For a few years, I was creating geometric animations in After Effects and then processing them with analog hardware. That was my method for the heyday of Perpetual Dawn as a rave from 2015-2017. I would also play with inserting physical objects into my feedback loop, which was how we made a video for Solid States, a residency I did with Elaine Carey at Coaxial Arts in 2017.

In 2015 my friend Derrick, a music producer and synth king known as Baseck, started telling me about LZX modular video synthesizers. It seemed a natural progression for me, but the equipment was expensive and I was used to using cheap thrift store gear, so I resisted for a couple of years.

In the spring of 2017, Perfect Circuit, a synth store in Burbank, lent me their store rig to make a video intro for their YouTube channel and paid me with an LZX Visual Cortex, at the time the “brain” module of contemporary video synth systems. I was hooked. The audio-reactive capabilities were so satisfying and I loved the potential of further eliminating a computer from my process. I was also exhausted from years of hauling multiple TVs, cameras, tripods, mixers, and processors to gigs. I wanted to continue my analog practice while reduce my live set up to a single case.

Soon after I returned the rig to Perfect Circuit, I got laid off from my job. I immediately got freelance work and had these magical three months of double income with severance pay. I spent it all on modular gear. Derrick helped me build my first case, and Sam Newell, another video artist, sold me many of his used modules. I’ve been hooked ever since. All my money goes to modular gear now. I don’t think I’ve bought myself new clothing since 2017.

We’d love to hear more about your work.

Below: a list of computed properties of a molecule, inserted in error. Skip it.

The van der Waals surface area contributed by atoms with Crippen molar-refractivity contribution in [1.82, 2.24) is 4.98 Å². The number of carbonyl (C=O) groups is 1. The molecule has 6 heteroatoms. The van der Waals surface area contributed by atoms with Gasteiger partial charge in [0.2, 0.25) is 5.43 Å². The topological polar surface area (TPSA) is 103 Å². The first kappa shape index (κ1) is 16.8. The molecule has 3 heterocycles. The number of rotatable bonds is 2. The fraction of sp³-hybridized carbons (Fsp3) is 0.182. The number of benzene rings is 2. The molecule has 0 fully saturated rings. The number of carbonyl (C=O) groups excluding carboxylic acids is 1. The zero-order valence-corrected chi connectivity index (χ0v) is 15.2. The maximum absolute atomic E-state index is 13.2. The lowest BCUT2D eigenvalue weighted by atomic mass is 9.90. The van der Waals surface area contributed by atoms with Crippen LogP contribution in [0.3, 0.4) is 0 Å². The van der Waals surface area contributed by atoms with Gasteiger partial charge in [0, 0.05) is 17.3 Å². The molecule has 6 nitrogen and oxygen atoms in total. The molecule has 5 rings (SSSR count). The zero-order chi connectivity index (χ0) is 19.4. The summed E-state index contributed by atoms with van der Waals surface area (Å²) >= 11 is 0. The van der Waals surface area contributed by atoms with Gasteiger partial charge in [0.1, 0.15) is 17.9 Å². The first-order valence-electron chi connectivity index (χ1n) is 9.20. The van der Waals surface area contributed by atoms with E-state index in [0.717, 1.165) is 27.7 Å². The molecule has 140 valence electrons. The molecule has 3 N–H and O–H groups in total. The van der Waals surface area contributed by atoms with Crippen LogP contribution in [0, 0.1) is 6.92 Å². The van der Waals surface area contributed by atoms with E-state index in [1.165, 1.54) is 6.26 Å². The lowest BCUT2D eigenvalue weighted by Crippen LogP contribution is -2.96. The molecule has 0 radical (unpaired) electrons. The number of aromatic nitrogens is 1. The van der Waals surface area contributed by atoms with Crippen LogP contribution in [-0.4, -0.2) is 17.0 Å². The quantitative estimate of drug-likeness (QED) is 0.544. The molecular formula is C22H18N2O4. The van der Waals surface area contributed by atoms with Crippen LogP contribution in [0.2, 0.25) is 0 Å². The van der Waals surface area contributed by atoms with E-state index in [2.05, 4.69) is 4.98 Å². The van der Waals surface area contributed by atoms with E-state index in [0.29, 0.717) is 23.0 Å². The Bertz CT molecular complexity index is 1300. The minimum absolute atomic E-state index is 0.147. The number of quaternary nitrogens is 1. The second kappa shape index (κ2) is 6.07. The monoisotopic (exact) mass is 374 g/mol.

Over the past decade, I’ve been tunneling deep into video feedback. The possibilities seem endless as I discover new ways to generate it, manipulate it and process it. I love its tactile nature. It’s like playing an instrument, but instead of sound, I make a video. I think I’m just a frustrated musician with video gear. These days most of my work is a blend of modular video synthesis and video feedback. Though I definitely started out as a VJ, mixing and processing sampled clips, all my work is now entirely self-generated. I’ve also expanded beyond show visuals to do installation and performance with and without music. I actually dislike the term VJ, because it seems inaccurate and reductive at this point.

Synthesizing analog video can be deeply meditative for me. I definitely spend a lot of time frustrated, troubleshooting technical difficulties and trying to tweak one problematic aspect of a video feed only to have the whole video fall apart and disappear – it’s a sensitive process that’s sometimes difficult to control and almost always impossible to recreate. But when things are going right and I’m happy with what I’m seeing, it’s ecstasy. I can just sit there and watch a good feed forever. After a late-night, the textures and colors from the screens are still imprinted on my eyelids when I close them to sleep.